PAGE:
So she is the one misusing trust? and you, by snooping in her private information, isnt misusing trust? her trust? did you ever think that maybe she is acting out because she feels you do not trust her at all and that there is no point in trying to keep your trust because it was obviously never there.
I'll be honest, I am an 18 year old girl. My mother never trusted me. ever. I never had a chance even though I never gave her a reason not to. I was actually a good kid, I was on honor roll, played soccer, was always home on time and she always knew where I was, etc. I was perfect. but still, she didnt trust me.
Over time I became deeply, deeply depressed. I dont want to go into details here but I did something drastic because I couldnt stand it anymore.
I tried to live with my mother but the year I was depressed I aged a lot more than a year and I know many things now, I saw how my own mother would never trust me and we never got along, I realized that she really had no control over me and I did whatever I wanted and then I DID start to get involved in bad things.
I ended up moving in with my dad because I couldn't stand the fact that she didnt trust me. My dad trusted me completely, it was something I had never experienced before, and I didnt ever want to let my dad down so I always told him the truth and I always did what was right. I respected him so much. After a few months, I eventually moved back in with my mom but only on the terms that she would trust me and I would respect her. My mother and I now have a great relationship, but it took several years of nastiness, that was totally unnecessary, if she only trusted me in the first place.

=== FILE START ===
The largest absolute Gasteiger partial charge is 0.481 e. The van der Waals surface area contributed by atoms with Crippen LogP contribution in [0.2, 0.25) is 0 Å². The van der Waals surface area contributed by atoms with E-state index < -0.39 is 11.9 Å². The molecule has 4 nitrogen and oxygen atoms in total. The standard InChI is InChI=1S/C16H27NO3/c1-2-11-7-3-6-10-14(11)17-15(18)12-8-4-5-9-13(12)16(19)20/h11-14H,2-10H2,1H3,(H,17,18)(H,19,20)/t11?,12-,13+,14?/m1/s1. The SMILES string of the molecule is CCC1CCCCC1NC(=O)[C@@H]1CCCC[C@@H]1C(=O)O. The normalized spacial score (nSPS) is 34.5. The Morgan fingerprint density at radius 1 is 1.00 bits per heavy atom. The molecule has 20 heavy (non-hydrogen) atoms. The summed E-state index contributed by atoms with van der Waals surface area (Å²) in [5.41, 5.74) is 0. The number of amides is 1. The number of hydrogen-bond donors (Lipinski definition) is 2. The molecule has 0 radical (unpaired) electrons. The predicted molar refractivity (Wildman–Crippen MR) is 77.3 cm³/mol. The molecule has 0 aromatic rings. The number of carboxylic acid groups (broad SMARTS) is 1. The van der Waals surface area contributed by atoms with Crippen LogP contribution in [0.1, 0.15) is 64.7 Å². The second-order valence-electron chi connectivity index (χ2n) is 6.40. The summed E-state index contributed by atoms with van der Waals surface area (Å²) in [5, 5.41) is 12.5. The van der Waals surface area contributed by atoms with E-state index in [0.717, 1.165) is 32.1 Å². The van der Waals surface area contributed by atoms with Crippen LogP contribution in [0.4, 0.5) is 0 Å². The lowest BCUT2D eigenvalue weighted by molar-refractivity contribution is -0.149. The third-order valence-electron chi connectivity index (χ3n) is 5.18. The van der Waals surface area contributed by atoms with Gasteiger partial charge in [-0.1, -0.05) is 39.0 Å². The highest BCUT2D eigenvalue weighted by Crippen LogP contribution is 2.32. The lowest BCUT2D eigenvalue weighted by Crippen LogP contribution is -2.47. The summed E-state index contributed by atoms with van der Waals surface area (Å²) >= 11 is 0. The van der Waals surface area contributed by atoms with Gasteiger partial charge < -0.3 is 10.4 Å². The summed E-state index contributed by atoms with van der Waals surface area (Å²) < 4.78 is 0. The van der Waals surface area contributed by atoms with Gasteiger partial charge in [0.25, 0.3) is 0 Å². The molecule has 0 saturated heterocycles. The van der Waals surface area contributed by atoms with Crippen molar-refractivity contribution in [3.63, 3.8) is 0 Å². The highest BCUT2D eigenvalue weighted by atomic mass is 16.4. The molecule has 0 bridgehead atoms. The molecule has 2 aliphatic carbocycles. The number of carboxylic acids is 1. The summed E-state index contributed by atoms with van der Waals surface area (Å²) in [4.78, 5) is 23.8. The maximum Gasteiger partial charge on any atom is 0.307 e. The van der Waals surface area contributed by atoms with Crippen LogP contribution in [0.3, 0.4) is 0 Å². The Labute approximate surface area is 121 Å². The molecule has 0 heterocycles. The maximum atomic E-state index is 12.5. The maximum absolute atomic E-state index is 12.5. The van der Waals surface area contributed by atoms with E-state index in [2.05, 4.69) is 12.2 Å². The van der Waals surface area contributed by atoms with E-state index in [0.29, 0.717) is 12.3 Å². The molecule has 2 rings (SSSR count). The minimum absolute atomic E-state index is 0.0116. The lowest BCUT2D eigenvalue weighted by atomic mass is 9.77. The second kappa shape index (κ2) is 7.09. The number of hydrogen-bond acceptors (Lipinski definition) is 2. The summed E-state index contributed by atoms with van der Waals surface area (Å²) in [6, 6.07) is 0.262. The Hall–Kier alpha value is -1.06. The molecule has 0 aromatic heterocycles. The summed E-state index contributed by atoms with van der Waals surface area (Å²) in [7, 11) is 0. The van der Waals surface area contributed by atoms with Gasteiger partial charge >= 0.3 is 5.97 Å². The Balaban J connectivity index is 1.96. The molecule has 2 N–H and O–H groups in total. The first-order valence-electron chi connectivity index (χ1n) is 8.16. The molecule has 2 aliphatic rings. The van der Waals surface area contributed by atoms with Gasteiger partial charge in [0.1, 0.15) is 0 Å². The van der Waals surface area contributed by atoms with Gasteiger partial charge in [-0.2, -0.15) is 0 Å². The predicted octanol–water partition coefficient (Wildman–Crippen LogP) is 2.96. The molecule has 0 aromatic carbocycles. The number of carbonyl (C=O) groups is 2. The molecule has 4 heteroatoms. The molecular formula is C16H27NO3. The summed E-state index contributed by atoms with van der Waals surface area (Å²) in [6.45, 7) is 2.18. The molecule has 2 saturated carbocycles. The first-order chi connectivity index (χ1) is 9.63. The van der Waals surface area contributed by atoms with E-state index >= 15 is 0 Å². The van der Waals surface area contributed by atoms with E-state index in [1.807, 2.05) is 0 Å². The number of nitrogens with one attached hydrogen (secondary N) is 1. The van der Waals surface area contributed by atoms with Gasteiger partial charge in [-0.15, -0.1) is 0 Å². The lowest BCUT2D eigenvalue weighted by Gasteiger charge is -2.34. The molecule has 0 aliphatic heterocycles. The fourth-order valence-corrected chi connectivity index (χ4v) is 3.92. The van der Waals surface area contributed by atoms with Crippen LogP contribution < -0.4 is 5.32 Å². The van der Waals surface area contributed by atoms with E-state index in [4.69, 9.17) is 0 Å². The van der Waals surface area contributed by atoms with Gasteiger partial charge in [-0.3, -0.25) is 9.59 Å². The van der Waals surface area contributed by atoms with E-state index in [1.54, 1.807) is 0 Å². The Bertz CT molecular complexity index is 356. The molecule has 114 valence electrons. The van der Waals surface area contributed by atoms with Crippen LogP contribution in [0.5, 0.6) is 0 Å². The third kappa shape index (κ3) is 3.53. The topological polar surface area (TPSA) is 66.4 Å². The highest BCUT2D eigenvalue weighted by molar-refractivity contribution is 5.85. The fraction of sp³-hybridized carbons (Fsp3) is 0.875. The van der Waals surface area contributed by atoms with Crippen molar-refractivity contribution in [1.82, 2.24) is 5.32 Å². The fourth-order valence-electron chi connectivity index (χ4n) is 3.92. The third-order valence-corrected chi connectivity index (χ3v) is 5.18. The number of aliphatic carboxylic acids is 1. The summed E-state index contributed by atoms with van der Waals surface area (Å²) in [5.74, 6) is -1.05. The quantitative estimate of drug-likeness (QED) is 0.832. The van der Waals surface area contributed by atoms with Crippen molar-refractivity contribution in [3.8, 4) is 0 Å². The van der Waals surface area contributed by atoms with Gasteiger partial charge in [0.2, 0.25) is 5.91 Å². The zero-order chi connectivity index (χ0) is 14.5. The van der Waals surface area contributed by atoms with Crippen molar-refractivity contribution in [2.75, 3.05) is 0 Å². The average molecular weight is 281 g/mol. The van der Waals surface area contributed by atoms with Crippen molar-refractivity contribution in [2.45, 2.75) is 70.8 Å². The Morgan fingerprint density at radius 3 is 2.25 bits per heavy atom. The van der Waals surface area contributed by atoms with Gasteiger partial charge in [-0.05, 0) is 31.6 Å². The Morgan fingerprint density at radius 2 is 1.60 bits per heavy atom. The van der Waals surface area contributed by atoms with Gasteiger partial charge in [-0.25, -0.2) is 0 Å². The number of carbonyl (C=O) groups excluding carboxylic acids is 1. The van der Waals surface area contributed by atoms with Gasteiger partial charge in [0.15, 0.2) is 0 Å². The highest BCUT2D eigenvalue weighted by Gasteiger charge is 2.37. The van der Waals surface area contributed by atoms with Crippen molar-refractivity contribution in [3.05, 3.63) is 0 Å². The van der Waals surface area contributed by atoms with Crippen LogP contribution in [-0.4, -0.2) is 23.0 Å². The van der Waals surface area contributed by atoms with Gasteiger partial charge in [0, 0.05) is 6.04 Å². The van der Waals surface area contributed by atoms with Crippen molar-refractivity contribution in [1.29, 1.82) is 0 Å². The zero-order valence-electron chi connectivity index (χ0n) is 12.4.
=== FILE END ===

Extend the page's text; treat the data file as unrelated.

so, please, I'm begging you, dont let your daughter become like me. the less you trust her, the more she will want to act out. You can avoid the years of struggle my mother and I went through. Just Stop, Believe and Trust.

you need to start out with if you want to be treated as a ore adult then you need to follow rules and guidlines we set or we will go back to treating you like a preteen. we want to be able trust you, however when you sneek out of the hous ein these days and times it is disrespecting us and very dangerous. let her know you will not allow this to continue. As she gets older and shows you can trust more privaleges will be added. Remain calm at all times, dont accuse unless you have facts. tell her all actions have consequences. maybe get her involved in your church youth group. They have the right stuff to help them understand and respect rules. Good luck and God bless.

As a teenage daughter who snuck out, I think your best bet is to tell her that you know. Do you know if they were having sex? Consider that possibility, even if she says they did not. Also consider that you don't know what she's been doing besides this one time.